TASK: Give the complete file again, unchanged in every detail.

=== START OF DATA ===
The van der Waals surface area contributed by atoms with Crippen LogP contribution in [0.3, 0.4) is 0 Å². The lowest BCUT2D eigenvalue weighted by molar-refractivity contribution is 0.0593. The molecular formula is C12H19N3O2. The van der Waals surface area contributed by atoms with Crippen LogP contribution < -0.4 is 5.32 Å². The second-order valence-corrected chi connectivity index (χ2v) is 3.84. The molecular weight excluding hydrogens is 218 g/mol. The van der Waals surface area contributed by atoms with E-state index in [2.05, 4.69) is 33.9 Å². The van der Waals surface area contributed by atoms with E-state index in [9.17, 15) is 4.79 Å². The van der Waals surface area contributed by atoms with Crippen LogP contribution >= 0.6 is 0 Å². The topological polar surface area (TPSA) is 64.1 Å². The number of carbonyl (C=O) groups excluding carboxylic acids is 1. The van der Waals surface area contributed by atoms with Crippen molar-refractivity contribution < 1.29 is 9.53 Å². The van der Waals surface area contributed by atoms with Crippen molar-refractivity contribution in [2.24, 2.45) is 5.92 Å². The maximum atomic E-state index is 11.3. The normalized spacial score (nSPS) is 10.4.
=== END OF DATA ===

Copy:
The van der Waals surface area contributed by atoms with Crippen LogP contribution in [0.3, 0.4) is 0 Å². The lowest BCUT2D eigenvalue weighted by molar-refractivity contribution is 0.0593. The molecular formula is C12H19N3O2. The van der Waals surface area contributed by atoms with Crippen LogP contribution < -0.4 is 5.32 Å². The second-order valence-corrected chi connectivity index (χ2v) is 3.84. The molecular weight excluding hydrogens is 218 g/mol. The van der Waals surface area contributed by atoms with E-state index in [2.05, 4.69) is 33.9 Å². The van der Waals surface area contributed by atoms with E-state index in [9.17, 15) is 4.79 Å². The van der Waals surface area contributed by atoms with Crippen LogP contribution >= 0.6 is 0 Å². The topological polar surface area (TPSA) is 64.1 Å². The number of carbonyl (C=O) groups excluding carboxylic acids is 1. The van der Waals surface area contributed by atoms with Crippen molar-refractivity contribution < 1.29 is 9.53 Å². The van der Waals surface area contributed by atoms with Crippen molar-refractivity contribution in [2.24, 2.45) is 5.92 Å². The maximum atomic E-state index is 11.3. The normalized spacial score (nSPS) is 10.4.